TribLIVE

| Business


 
Larger text Larger text Smaller text Smaller text | Order Photo Reprints

20% of consumers have error on credit report, FTC finds

Daily Photo Galleries

Business Photo Galleries

By The Associated Press
Tuesday, Feb. 12, 2013, 12:01 a.m.
 

WASHINGTON — One in five consumers had an error in a credit report issued by a major agency, according to a government study released Monday.

The Federal Trade Commission study said that 5 percent of the consumers identified errors in their reports that could lead to them paying more for mortgages, auto loans or other financial products.

The study looked at reports for 1,001 consumers issued by the three major agencies — Equifax, Experian and TransUnion. The FTC hired researchers to help consumers identify potential errors.

The study closely matches the results of a yearlong investigation by The Columbus Dispatch. The report said that thousands of consumers were denied loans because of errors.

The FTC says the findings underline the importance of consumers checking their credit reports.

Consumers are entitled to a free copy of their credit report each year from each of the three reporting agencies.

The FTC study also found that 20 percent of consumers had an error that was corrected by a reporting agency after the consumer disputed it. About 10 percent of consumers had their credit score changed after a reporting agency corrected errors in their reports.

The Consumer Data Industry Association, which represents the credit reporting agencies and other data companies, said the FTC study showed that the proportion of credit reports with errors that could increase the rates consumers would pay was small.

The study confirmed “that credit reports are highly accurate and play a critical role in facilitating access to fair and affordable consumer credit,” the association said in a statement.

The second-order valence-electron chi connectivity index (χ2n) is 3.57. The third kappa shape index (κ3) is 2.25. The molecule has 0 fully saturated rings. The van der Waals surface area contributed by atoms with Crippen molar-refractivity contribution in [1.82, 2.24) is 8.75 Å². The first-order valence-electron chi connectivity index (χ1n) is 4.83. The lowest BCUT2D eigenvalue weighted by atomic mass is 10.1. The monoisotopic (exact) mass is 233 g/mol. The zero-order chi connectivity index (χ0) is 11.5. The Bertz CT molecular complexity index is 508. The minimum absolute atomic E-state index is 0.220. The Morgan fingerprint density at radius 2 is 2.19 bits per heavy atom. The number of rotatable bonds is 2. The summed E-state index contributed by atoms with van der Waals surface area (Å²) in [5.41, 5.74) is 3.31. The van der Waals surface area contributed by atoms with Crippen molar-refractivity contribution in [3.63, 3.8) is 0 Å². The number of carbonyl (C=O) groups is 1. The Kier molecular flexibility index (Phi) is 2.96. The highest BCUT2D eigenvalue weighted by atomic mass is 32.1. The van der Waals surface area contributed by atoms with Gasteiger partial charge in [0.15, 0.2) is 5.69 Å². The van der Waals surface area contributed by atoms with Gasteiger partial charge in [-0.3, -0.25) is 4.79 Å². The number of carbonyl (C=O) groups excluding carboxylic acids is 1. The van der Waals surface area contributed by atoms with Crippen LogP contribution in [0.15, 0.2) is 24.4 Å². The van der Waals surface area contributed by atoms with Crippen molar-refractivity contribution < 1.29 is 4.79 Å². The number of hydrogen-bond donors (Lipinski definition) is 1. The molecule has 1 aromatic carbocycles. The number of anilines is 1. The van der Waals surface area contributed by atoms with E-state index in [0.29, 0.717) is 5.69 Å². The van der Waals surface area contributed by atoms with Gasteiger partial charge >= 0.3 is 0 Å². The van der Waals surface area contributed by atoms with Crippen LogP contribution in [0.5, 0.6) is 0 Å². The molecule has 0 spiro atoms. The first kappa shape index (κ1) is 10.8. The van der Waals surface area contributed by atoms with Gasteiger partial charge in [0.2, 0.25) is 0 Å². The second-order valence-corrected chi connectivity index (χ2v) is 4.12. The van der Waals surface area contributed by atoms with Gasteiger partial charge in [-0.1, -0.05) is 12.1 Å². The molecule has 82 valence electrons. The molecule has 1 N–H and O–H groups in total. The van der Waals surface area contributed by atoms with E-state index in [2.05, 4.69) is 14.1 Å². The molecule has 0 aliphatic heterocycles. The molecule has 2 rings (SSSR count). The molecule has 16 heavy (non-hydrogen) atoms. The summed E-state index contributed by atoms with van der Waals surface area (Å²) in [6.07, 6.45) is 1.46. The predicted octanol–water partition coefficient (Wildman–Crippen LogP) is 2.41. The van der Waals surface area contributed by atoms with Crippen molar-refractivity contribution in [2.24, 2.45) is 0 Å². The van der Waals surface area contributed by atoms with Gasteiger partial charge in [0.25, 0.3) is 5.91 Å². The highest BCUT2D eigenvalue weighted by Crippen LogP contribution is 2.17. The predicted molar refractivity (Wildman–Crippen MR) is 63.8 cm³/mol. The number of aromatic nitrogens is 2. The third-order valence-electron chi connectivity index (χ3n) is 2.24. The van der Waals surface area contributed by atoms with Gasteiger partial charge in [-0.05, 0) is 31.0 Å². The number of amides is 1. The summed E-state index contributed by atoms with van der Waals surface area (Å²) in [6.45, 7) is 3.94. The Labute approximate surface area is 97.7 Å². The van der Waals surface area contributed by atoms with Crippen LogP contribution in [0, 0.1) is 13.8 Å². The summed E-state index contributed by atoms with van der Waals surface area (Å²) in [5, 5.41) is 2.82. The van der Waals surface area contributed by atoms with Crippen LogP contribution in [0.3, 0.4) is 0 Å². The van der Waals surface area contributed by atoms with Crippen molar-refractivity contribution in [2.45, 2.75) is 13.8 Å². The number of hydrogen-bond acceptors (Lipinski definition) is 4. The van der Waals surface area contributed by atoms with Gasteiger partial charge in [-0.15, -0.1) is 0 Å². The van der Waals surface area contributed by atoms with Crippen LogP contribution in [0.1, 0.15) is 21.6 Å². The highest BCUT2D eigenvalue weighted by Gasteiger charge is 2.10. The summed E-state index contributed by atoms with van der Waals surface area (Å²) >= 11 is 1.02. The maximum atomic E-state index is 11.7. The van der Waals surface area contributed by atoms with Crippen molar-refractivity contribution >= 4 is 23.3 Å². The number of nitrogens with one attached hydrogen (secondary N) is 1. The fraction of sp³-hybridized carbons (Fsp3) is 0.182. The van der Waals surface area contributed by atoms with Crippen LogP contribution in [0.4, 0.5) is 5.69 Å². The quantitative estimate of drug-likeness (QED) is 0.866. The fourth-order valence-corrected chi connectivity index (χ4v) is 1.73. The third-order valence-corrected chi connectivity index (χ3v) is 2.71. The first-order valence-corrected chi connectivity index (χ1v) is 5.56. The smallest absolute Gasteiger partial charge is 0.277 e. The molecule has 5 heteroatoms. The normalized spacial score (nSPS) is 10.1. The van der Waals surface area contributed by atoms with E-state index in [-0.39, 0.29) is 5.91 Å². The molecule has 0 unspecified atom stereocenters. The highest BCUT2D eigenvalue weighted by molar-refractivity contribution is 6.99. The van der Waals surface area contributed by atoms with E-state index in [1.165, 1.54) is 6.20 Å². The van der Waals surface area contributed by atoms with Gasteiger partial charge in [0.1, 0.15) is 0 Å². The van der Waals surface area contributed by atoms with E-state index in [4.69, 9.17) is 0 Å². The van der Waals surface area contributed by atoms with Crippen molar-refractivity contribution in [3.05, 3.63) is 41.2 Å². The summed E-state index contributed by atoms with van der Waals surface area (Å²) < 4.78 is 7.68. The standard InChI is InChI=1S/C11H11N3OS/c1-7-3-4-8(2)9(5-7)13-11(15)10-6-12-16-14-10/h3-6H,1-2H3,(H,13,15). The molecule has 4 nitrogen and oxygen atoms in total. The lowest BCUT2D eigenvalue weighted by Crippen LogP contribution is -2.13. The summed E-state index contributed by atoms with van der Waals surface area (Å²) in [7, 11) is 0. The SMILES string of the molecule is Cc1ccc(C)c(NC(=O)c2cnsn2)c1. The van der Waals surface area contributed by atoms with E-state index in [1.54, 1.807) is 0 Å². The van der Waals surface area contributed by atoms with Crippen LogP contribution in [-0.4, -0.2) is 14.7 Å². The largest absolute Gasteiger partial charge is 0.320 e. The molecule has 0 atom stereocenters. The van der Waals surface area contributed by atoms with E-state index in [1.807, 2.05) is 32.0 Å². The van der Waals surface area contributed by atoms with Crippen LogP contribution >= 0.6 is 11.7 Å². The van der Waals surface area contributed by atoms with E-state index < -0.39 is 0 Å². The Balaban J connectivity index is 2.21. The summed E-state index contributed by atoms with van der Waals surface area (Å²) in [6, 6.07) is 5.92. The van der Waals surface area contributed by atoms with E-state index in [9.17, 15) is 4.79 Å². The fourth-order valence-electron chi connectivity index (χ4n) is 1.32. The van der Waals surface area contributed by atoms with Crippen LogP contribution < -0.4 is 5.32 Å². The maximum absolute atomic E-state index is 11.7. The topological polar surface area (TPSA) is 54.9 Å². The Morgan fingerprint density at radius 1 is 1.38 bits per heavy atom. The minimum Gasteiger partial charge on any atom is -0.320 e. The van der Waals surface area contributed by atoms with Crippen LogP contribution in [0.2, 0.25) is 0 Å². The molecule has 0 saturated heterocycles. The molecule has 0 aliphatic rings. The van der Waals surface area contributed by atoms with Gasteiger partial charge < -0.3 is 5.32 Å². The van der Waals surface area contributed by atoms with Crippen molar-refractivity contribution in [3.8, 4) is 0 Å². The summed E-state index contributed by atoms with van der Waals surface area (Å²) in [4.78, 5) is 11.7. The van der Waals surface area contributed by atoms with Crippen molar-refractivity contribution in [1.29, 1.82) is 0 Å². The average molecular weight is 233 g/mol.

In September, the federal Consumer Financial Protection Bureau gained the authority to write and enforce rules for the credit reporting industry.

and to monitor the compliance of the three agencies. Prior to that, the reporting agencies weren't subject to ongoing monitoring by federal examiners.

The CFPB hasn't yet taken any public action against the agencies. However, it is accepting complaints from consumers who discover incorrect information on their reports or have trouble getting mistakes corrected. The agencies have 15 days to respond to the complaints with a plan for fixing the problem; consumers can dispute that response.

By contrast, the FTC can only take action if there is an earlier indication of wrongdoing. It cannot demand information from or investigate companies that appear to be following the law.

 

 
 


Show commenting policy

Most-Read Business Headlines

  1. Findlay company owed another $27M, judge decides
  2. Health insurers will refund $5.2M to Pa. subscribers, group plans
  3. Rising number of health care workers have less than 4-year degree, study shows
  4. Dick’s cuts PGA professionals as golf business declines
  5. Wabtec 2Q profit jumps 18.9%; raises forecast for year
  6. Wesco posts higher profit, lowers full year outlook
  7. EQT posts $110.9 million profit in latest quarter
  8. Europe thirsts for U.S. craft beer
  9. Study: Google dominates driverless car buzz
  10. 1,600 StubHub accounts breached, N.Y. official says
  11. Federal appeals courts disagree on Obamacare subsidies
Subscribe today! Click here for our subscription offers.